Hand Mapping Movie Utopias

The 1993 hit sci-fi movie Jurassic Park mostly takes place in a theme park located on an island called Isla Nublar by Andrew DeGraff.

Freelance illustrator and artist Andrew DeGraff was formally trained as a Communications Design Major with a focus Illustration from Pratt Institute. In his professional career he has worked with a variety of clients such as, Visa, Sports Illustrated, Kellogg’s, The New York Times, GAP Kids and Anthropologie.

In one of his most recent series, “CineMaps: An Atlas of 35 Great Movies”DeGraff created 35 hand done maps of films such as, Lord of the Rings, Back to the Future, The Breakfast Club, Jaws, The Shining, Goonies etc. Each map features an intricate base with the routes journeyed by main characters in each film. Some of the subjects are more generalized while others focus on certain timeframes within each film.

I was initially drawn to this series because of the playful nature of the subject: geographically organizing movies as well as the pieces being visually compelling. I believe this series qualifies as deep mapping as it meets the criteria set out in the Les Roberts reading. According to Roberts, “deep mapping necessarily entails what Schiavini refers to as “deep travel” [deep travel] …usefully points to is the performative work that goes into both the production of “deeply” configured spatial knowledge. His images appear as individual utopias that have been lived in by various fictional characters.

The specific map I choose to critique was his visual representation of the 1993 sci-fi classic, Jurassic Park. The map showcases the theme park on the island Isla Nublar. As a graphic the image is incredibly compelling. The map shows cartographic precision, as fan of the Jurassic Park series, I could recognize the island immediately. The angle at which he chooses to display each image allows the viewer to read and understand what is happening on the island spatially as well as its connection to the other islands. The Paths of each character are neatly laid out however, a legend is missing to dictate which character corresponds to which color. There are also a few other formalities that are missing such as a title, a small blurb to describe the project etc. Also, I wish the character trails were done in a more defined style that would make them more prominent against the base. Additionally, by defining a start and end of each character journey as well as a time stamp of the movie length would allow the viewer to understand the path endured.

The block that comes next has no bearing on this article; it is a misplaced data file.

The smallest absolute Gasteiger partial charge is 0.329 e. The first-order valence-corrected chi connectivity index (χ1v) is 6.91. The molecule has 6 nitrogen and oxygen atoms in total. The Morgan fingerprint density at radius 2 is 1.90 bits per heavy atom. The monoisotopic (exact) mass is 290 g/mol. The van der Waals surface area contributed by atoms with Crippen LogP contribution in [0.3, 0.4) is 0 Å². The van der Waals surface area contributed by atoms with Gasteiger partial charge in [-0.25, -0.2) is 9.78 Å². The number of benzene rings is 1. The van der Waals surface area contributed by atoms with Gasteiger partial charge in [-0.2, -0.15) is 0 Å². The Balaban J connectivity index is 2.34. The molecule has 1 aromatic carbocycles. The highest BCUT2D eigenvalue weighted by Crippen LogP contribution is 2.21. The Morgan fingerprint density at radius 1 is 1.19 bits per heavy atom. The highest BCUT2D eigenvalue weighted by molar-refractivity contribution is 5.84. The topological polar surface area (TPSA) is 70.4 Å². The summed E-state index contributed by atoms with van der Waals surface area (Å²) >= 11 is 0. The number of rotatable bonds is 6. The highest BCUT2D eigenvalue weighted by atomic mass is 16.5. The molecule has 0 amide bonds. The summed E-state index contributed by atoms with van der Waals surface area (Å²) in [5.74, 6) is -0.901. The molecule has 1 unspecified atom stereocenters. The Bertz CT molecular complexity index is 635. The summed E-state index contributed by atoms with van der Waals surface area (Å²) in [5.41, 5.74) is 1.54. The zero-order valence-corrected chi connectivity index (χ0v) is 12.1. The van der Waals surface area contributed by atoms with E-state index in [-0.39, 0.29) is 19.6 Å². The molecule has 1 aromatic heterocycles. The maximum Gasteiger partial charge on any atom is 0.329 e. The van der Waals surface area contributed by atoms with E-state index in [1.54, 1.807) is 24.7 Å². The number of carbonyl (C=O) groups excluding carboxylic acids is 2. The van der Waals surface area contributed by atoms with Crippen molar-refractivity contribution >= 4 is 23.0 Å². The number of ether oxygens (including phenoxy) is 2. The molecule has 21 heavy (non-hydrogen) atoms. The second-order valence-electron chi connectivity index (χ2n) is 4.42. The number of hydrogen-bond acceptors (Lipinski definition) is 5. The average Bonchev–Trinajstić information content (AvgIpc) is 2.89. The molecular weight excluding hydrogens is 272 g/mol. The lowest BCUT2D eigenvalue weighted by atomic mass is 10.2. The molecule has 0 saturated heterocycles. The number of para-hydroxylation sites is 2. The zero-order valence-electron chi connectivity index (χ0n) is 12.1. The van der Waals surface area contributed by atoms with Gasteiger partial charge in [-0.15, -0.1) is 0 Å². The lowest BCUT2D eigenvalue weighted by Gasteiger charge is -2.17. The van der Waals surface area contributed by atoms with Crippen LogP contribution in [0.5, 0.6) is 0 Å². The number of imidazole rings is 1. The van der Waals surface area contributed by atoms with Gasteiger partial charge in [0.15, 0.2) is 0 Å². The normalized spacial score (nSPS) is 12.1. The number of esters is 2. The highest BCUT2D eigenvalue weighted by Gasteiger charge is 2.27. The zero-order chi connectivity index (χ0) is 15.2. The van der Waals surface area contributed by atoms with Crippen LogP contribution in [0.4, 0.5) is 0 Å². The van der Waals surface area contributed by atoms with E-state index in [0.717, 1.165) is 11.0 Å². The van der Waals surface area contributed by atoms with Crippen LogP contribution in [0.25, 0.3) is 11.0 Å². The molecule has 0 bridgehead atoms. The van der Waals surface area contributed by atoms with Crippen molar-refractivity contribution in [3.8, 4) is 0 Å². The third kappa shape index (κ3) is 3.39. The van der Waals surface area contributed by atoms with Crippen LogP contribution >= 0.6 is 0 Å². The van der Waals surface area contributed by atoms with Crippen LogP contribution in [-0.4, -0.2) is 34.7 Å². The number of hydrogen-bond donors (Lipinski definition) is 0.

Though these maps may seem like a stretch from my final project (mapping sea level rise in the Caribbean and showing the population density of those affected), I felt as though DeGraff’s style and could influence my project. From studying his work and his process I began to envision how I could go about making my maps. My project does not require 100% precision rather, the playful and artistic nature of deep mapping could be more appealing than a scientific approach. Additionally, I can treat each island as a “little world” and develop them graphically in order represent the coastal communities and the outdated infrastructure that exist in the Caribbean. When observing DeGraff’s maps I also recognized the character paths to be a defining feature of his maps and wondered how I could bring this element into my personal work. I began to realize that I could use one of my 5 maps to plot the rising sea levels as one continuous band around all the islands. With regards to style, I initially envisioned my maps to be done in sheer layers however, I began to realize that using opaque colors would allow the information being displayed to stand out.